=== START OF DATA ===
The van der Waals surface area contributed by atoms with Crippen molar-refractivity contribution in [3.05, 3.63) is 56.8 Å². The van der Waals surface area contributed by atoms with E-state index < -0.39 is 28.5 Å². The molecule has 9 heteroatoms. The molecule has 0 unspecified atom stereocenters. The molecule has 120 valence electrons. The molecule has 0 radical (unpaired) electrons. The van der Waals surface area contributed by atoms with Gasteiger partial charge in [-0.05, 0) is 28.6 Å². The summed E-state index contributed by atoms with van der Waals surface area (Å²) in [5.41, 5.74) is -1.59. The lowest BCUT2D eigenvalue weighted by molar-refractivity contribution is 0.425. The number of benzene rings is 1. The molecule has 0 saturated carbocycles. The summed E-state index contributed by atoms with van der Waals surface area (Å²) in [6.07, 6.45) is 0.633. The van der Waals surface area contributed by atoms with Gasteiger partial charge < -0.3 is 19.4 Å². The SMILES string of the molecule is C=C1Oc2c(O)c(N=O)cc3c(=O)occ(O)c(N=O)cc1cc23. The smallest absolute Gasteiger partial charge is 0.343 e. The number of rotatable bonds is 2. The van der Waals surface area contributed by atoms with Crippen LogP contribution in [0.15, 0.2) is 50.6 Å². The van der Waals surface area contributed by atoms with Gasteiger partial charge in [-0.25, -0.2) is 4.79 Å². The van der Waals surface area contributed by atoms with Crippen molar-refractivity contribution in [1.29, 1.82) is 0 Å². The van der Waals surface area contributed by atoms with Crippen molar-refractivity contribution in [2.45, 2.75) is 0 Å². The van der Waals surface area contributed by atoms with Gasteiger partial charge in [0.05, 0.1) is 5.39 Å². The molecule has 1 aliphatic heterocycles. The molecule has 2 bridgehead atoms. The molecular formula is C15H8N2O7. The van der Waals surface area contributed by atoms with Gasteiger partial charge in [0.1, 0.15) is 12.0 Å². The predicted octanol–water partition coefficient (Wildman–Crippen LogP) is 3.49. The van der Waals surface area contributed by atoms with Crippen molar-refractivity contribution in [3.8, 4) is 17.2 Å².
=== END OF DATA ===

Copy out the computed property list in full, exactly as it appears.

The van der Waals surface area contributed by atoms with Crippen molar-refractivity contribution in [3.05, 3.63) is 56.8 Å². The van der Waals surface area contributed by atoms with E-state index < -0.39 is 28.5 Å². The molecule has 9 heteroatoms. The molecule has 0 unspecified atom stereocenters. The molecule has 120 valence electrons. The molecule has 0 radical (unpaired) electrons. The van der Waals surface area contributed by atoms with Gasteiger partial charge in [-0.05, 0) is 28.6 Å². The summed E-state index contributed by atoms with van der Waals surface area (Å²) in [5.41, 5.74) is -1.59. The lowest BCUT2D eigenvalue weighted by molar-refractivity contribution is 0.425. The number of benzene rings is 1. The molecule has 0 saturated carbocycles. The summed E-state index contributed by atoms with van der Waals surface area (Å²) in [6.07, 6.45) is 0.633. The van der Waals surface area contributed by atoms with Gasteiger partial charge < -0.3 is 19.4 Å². The SMILES string of the molecule is C=C1Oc2c(O)c(N=O)cc3c(=O)occ(O)c(N=O)cc1cc23. The smallest absolute Gasteiger partial charge is 0.343 e. The number of rotatable bonds is 2. The van der Waals surface area contributed by atoms with Crippen LogP contribution in [0.15, 0.2) is 50.6 Å². The van der Waals surface area contributed by atoms with Gasteiger partial charge in [-0.25, -0.2) is 4.79 Å². The van der Waals surface area contributed by atoms with Crippen molar-refractivity contribution in [1.29, 1.82) is 0 Å². The van der Waals surface area contributed by atoms with Crippen molar-refractivity contribution in [2.45, 2.75) is 0 Å². The van der Waals surface area contributed by atoms with Gasteiger partial charge in [0.05, 0.1) is 5.39 Å². The molecule has 1 aliphatic heterocycles. The molecule has 2 bridgehead atoms. The molecular formula is C15H8N2O7. The van der Waals surface area contributed by atoms with Gasteiger partial charge in [0.1, 0.15) is 12.0 Å². The predicted octanol–water partition coefficient (Wildman–Crippen LogP) is 3.49. The van der Waals surface area contributed by atoms with Crippen molar-refractivity contribution in [3.8, 4) is 17.2 Å².